Preserve herbs with an ice cube tray

Do you have an abundance of fresh herbs and want a fast, easy way to preserve them? While some people choose to dry herbs, there’s another preservation method that’s fast and makes storage simple — all you need is olive oil and an ice cube tray.

The Pioneer Women recommends using herbs like rosemary, sage, thyme and oregano. Soft herbs such as mint, basil and dill don’t stand up as well to frozen methods, but feel free to experiment.

Step 1: Remove stalks and roughly chop herbs into large pieces.

Step 2: Fill each ice cube section halfway with chopped herbs.

Step 3: Top with with extra virgin olive oil.

Step 4: Cover with plastic wrap and freeze overnight.

Step 5: Lift out frozen herb blocks and transfer to a freezer-safe bag or container for storage.

The next time you cook and want some extra flavor, all you have to do is grab a cube or two.


Bring summer greens to this vitamin-rich veggie bowl

For your next Meatless Monday dinner, this colorful, fuss-free entree puts your garden greens in the spotlight, thanks to this recipe featured in the cookbook “Conveniently Vegan,” spotlighted by The Vegetarian Resource Group.

Bulgur, Corn and Greens

1 cup bulgur

2 cups water

One 10-ounce box frozen corn kernels (or, kernels scraped from one ear of fresh corn)

1/2 pound greens (kale or collards), rinsed and torn into bite-size pieces

1/2 teaspoon cumin

2 tablespoons lemon juice

Following the package instructions, cook the bulgur in a large pot of boiling water. Add the remaining ingredients and heat for 10 minutes, stirring occasionally. Serve warm.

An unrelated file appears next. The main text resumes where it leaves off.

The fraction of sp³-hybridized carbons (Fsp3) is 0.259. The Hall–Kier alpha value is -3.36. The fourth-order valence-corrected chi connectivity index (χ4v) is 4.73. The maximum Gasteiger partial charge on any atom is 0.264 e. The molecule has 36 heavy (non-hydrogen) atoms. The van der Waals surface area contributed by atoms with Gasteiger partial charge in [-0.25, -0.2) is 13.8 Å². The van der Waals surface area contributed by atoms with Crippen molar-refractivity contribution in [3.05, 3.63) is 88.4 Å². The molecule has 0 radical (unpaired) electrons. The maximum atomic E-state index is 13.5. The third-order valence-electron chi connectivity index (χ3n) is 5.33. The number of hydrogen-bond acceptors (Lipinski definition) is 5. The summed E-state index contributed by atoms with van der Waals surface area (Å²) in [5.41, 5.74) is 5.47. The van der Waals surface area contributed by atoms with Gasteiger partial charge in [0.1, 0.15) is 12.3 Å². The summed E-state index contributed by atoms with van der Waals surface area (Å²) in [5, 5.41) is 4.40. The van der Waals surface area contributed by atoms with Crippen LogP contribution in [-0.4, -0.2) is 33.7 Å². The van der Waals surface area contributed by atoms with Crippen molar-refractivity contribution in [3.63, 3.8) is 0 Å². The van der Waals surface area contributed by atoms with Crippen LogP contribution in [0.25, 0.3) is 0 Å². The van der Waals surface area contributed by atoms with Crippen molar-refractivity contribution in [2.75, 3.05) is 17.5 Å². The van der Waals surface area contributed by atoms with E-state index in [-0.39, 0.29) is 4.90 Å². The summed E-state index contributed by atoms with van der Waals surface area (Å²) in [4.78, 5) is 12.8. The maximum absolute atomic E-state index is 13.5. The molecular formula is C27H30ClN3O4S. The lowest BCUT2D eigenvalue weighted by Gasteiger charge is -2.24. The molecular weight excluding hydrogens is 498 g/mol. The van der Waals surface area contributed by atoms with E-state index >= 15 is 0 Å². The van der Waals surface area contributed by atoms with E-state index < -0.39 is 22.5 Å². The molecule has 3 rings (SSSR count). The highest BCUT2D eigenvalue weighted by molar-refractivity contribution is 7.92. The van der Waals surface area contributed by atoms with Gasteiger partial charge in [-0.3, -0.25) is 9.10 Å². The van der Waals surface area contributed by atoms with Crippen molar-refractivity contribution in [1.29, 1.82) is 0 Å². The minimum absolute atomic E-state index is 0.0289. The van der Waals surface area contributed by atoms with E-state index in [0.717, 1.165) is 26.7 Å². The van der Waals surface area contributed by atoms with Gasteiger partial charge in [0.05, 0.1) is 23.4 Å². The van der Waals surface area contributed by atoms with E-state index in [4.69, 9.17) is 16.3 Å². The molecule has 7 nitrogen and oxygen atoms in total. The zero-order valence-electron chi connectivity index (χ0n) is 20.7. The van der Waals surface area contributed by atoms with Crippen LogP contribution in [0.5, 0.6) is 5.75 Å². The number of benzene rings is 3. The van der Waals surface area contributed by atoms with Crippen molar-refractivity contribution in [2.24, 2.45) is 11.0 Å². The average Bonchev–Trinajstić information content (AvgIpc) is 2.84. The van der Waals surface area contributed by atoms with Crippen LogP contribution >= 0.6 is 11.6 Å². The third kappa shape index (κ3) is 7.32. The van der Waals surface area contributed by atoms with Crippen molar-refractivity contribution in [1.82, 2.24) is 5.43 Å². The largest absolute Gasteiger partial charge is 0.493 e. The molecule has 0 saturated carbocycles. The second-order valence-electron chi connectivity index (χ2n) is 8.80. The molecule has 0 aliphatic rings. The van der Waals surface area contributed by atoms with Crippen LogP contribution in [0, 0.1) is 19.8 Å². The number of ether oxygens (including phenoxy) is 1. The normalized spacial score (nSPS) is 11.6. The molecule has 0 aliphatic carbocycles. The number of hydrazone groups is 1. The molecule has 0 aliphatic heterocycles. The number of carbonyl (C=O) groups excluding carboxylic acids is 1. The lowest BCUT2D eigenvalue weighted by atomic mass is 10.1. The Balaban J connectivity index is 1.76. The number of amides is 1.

Served with crusty bread, this meatless dinner is a good source of iron and protein, and best of all, it comes together in less than 30 minutes!


Other ways to make your herbs last longer

Fresh herbs such as basil, dill, parsley and thyme can add a boost of flavor to your favorite foods. If you find yourself with more fresh herbs than you can use at one time, the experts at Food Network have a couple tips to make your herbs stay fresh for longer.

First, wash them before they go in the fridge, dry them well, cut off the ends and put them in a glass of water like a bunch of flowers. Then, cover the tops with a plastic bag or damp paper towel, as that will help trap moisture. Finally, store the washed and dried herbs in a plastic bag along with a paper towel, which will absorb any extra moisture.


Meat: Is it done yet?

In May, the U.S. Department of Agriculture (USDA) made changes in their recommended cooking temperatures for meats. Here’s what you need to know:

Cooking whole cuts of pork: The USDA lowered the recommended safe cooking temperature for whole cuts of pork from 160 degrees Fahrenheit to 145 degrees Fahrenheit with the addition of a 3-minute rest time. Cook pork, roasts and chops to 145 degrees Fahrenheit as measured with a food thermometer before removing meat from the heat source, with a 3-minute rest time before carving or consuming.

Cooking whole cuts of other meats: For beef, veal and lamb cuts, the safe temperature remains unchanged at 145 degrees Fahrenheit, but the department added a 3-minute rest time as part of its cooking recommendations.

— Brandpoint